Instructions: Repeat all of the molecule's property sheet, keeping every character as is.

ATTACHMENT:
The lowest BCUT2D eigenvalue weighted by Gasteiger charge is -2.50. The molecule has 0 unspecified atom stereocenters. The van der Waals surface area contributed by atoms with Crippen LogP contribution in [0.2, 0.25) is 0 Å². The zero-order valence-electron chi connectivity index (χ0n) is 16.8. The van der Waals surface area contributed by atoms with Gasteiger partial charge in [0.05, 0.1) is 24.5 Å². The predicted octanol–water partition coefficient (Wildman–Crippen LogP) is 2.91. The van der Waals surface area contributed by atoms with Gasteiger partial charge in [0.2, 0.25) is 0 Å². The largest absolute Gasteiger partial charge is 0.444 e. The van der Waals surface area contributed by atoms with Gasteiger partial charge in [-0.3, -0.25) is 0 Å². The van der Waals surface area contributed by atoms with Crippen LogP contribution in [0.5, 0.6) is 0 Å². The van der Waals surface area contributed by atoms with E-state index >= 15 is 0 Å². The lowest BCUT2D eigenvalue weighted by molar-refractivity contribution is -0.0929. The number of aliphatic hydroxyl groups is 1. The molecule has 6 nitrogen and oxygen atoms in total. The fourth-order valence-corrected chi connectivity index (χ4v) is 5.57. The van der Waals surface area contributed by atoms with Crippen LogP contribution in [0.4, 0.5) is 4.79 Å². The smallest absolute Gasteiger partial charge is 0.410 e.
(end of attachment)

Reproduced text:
The lowest BCUT2D eigenvalue weighted by Gasteiger charge is -2.50. The molecule has 0 unspecified atom stereocenters. The van der Waals surface area contributed by atoms with Crippen LogP contribution in [0.2, 0.25) is 0 Å². The zero-order valence-electron chi connectivity index (χ0n) is 16.8. The van der Waals surface area contributed by atoms with Gasteiger partial charge in [0.05, 0.1) is 24.5 Å². The predicted octanol–water partition coefficient (Wildman–Crippen LogP) is 2.91. The van der Waals surface area contributed by atoms with Gasteiger partial charge in [0.2, 0.25) is 0 Å². The largest absolute Gasteiger partial charge is 0.444 e. The van der Waals surface area contributed by atoms with Gasteiger partial charge in [-0.3, -0.25) is 0 Å². The van der Waals surface area contributed by atoms with Crippen LogP contribution in [0.5, 0.6) is 0 Å². The van der Waals surface area contributed by atoms with E-state index >= 15 is 0 Å². The lowest BCUT2D eigenvalue weighted by molar-refractivity contribution is -0.0929. The number of aliphatic hydroxyl groups is 1. The molecule has 6 nitrogen and oxygen atoms in total. The fourth-order valence-corrected chi connectivity index (χ4v) is 5.57. The van der Waals surface area contributed by atoms with Crippen LogP contribution in [0.4, 0.5) is 4.79 Å². The smallest absolute Gasteiger partial charge is 0.410 e.